A preposition in English grammar is a word employed with a noun or pronoun to form a phrase, a prepositional phrase. Prepositional phrases express meaning closely related to the meaning expressed by adverbs and adjectives: where, when, how, and what kind. Prepositional phrases can also express a sense of why or who.

"He's in the jailhouse now." (where)

The word in is a preposition. The word jailhouse is a noun. The noun is called the object of the preposition. This prepositional phrase provides a sense of location, a sense of where something is located. The quoted words are part of a song from the movie, Oh Brother, Where Art Thou?

I put your book in my locker. (where)

I am in my car, and I have a flat tire. (where)

Yesterday, I was at the beach. (where)

The road runs through a tunnel. (where)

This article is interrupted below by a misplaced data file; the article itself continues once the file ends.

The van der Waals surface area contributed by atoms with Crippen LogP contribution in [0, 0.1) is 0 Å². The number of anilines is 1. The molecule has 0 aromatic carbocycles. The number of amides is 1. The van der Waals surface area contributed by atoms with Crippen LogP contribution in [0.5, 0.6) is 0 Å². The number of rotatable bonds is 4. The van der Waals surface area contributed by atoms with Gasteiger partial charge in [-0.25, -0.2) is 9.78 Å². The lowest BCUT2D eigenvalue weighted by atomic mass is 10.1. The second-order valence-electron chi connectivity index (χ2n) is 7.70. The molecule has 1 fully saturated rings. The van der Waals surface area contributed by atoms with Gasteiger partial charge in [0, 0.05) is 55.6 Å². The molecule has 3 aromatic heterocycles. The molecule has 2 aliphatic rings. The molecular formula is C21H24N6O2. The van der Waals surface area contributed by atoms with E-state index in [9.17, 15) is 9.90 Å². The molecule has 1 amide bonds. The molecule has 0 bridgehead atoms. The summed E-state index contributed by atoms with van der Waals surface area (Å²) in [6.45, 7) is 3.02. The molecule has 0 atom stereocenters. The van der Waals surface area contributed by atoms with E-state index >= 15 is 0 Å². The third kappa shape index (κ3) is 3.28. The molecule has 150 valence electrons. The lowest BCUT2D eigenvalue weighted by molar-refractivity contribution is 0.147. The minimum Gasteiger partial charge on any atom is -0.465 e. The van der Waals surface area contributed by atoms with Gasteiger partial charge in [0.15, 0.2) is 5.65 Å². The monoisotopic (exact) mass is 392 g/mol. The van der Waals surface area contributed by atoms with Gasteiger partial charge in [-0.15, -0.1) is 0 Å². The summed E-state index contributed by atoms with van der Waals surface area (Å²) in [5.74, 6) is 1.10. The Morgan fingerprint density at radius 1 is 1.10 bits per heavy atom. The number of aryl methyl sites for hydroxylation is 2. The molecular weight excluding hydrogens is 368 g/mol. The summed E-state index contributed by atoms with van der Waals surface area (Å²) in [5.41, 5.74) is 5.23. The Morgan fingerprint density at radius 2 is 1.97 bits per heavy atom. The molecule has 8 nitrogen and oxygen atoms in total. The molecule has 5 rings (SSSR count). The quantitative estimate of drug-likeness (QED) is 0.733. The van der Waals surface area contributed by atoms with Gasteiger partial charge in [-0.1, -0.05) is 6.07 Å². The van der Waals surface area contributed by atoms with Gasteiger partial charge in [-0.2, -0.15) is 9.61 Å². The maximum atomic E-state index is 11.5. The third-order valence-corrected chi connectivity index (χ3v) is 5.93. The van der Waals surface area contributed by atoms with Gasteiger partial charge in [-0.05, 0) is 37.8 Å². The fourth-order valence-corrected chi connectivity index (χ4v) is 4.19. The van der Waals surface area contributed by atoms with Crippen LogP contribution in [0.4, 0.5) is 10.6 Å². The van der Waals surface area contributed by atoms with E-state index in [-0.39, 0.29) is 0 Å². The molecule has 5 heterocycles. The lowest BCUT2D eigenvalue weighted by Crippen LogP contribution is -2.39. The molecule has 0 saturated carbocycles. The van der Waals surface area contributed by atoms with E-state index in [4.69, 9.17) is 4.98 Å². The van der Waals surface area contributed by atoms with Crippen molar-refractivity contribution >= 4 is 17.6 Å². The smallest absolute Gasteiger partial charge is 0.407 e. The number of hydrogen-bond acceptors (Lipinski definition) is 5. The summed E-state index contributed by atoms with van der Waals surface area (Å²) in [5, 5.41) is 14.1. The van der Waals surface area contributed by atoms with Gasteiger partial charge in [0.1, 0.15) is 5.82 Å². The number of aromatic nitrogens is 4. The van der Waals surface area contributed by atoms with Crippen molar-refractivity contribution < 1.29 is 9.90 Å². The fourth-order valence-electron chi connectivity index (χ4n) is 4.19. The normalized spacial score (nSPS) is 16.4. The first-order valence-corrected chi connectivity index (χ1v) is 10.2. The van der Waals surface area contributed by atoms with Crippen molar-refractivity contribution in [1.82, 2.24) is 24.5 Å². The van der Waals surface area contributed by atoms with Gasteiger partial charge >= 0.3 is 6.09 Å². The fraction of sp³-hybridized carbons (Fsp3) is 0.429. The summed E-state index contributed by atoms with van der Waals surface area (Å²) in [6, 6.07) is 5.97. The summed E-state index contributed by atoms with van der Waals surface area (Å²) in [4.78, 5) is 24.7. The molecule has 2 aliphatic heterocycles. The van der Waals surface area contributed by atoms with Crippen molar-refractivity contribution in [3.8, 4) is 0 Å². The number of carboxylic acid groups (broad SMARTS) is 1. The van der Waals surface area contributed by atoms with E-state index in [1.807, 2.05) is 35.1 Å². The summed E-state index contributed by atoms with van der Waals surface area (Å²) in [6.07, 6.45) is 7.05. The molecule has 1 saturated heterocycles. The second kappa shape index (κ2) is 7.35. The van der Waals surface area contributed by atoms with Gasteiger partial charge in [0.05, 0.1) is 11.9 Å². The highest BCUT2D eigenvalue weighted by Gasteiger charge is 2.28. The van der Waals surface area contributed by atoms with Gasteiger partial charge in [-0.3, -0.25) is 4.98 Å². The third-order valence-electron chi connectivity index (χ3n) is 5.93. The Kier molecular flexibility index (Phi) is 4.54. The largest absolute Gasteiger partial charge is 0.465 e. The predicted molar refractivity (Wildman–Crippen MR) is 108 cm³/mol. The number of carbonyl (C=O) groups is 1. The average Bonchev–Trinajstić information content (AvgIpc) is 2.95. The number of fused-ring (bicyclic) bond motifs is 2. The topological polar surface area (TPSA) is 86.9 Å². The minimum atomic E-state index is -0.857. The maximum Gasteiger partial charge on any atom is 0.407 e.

Your pencil is on the floor under your desk. (where)

I shall be home by Friday. (when)

Meet me between classes. (when)

It was the beginning of summer. (when)

I will be there for a week. (duration of time)

He was arrested for jaywalking. (why)

I came with Camile. (who)

With perseverance she will become the best gymnast. (how)

I was with her when the announcement was made. (who)

I want a candy bar with peanuts. (what kind)

displaced prepositions

Which lot did you park the car in? (You parked the car in which lot?)

She is someone I could work with. (I could work with her.)

What does your dog look like? (Your dog looks like what?)

Whom would you like to be stranded on a tropical isle with?

Juanita is the girl I would like to be stranded with.

NOTE. Although we frequently use displaced prepositions in casual conversation, displaced prepositions are rarely used in carefully crafted documents.

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